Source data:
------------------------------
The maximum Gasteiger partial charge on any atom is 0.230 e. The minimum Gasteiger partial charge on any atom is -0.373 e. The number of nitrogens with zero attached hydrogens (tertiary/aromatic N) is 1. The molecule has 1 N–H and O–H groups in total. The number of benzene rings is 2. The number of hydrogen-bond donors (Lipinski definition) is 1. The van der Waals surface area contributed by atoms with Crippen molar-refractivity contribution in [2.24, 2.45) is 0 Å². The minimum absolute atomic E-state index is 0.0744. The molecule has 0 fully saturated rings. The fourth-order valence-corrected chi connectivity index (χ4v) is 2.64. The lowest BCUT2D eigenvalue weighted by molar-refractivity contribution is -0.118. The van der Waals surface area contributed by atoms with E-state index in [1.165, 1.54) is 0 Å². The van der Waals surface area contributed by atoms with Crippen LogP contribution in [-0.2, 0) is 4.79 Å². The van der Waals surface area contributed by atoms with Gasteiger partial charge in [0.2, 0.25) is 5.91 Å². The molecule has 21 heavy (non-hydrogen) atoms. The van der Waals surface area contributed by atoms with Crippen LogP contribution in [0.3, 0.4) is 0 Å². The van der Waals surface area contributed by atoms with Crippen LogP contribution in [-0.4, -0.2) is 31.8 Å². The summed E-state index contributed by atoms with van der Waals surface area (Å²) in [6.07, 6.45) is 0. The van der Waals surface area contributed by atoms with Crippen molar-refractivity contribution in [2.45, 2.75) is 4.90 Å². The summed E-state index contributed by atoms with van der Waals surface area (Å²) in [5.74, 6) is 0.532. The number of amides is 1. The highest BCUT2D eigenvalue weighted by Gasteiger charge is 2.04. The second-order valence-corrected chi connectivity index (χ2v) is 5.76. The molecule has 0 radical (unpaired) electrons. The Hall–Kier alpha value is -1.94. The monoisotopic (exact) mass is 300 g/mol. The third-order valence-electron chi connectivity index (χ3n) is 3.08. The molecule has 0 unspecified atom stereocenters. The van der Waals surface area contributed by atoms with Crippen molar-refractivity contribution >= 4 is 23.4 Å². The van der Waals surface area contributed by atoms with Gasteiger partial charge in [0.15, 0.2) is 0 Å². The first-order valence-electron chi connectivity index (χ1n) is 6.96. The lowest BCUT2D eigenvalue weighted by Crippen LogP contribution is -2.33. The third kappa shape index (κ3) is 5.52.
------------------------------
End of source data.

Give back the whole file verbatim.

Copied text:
The maximum Gasteiger partial charge on any atom is 0.230 e. The minimum Gasteiger partial charge on any atom is -0.373 e. The number of nitrogens with zero attached hydrogens (tertiary/aromatic N) is 1. The molecule has 1 N–H and O–H groups in total. The number of benzene rings is 2. The number of hydrogen-bond donors (Lipinski definition) is 1. The van der Waals surface area contributed by atoms with Crippen molar-refractivity contribution in [2.24, 2.45) is 0 Å². The minimum absolute atomic E-state index is 0.0744. The molecule has 0 fully saturated rings. The fourth-order valence-corrected chi connectivity index (χ4v) is 2.64. The lowest BCUT2D eigenvalue weighted by molar-refractivity contribution is -0.118. The van der Waals surface area contributed by atoms with E-state index in [1.165, 1.54) is 0 Å². The van der Waals surface area contributed by atoms with Crippen LogP contribution in [-0.2, 0) is 4.79 Å². The van der Waals surface area contributed by atoms with Gasteiger partial charge in [0.2, 0.25) is 5.91 Å². The molecule has 21 heavy (non-hydrogen) atoms. The van der Waals surface area contributed by atoms with Crippen LogP contribution in [0.3, 0.4) is 0 Å². The van der Waals surface area contributed by atoms with Crippen LogP contribution in [-0.4, -0.2) is 31.8 Å². The summed E-state index contributed by atoms with van der Waals surface area (Å²) in [6.07, 6.45) is 0. The van der Waals surface area contributed by atoms with Crippen molar-refractivity contribution in [2.45, 2.75) is 4.90 Å². The summed E-state index contributed by atoms with van der Waals surface area (Å²) in [5.74, 6) is 0.532. The number of amides is 1. The highest BCUT2D eigenvalue weighted by Gasteiger charge is 2.04. The second-order valence-corrected chi connectivity index (χ2v) is 5.76. The molecule has 0 radical (unpaired) electrons. The Hall–Kier alpha value is -1.94. The monoisotopic (exact) mass is 300 g/mol. The third-order valence-electron chi connectivity index (χ3n) is 3.08. The molecule has 0 unspecified atom stereocenters. The van der Waals surface area contributed by atoms with Crippen molar-refractivity contribution >= 4 is 23.4 Å². The van der Waals surface area contributed by atoms with Gasteiger partial charge in [0.15, 0.2) is 0 Å². The first-order valence-electron chi connectivity index (χ1n) is 6.96. The lowest BCUT2D eigenvalue weighted by Crippen LogP contribution is -2.33. The third kappa shape index (κ3) is 5.52.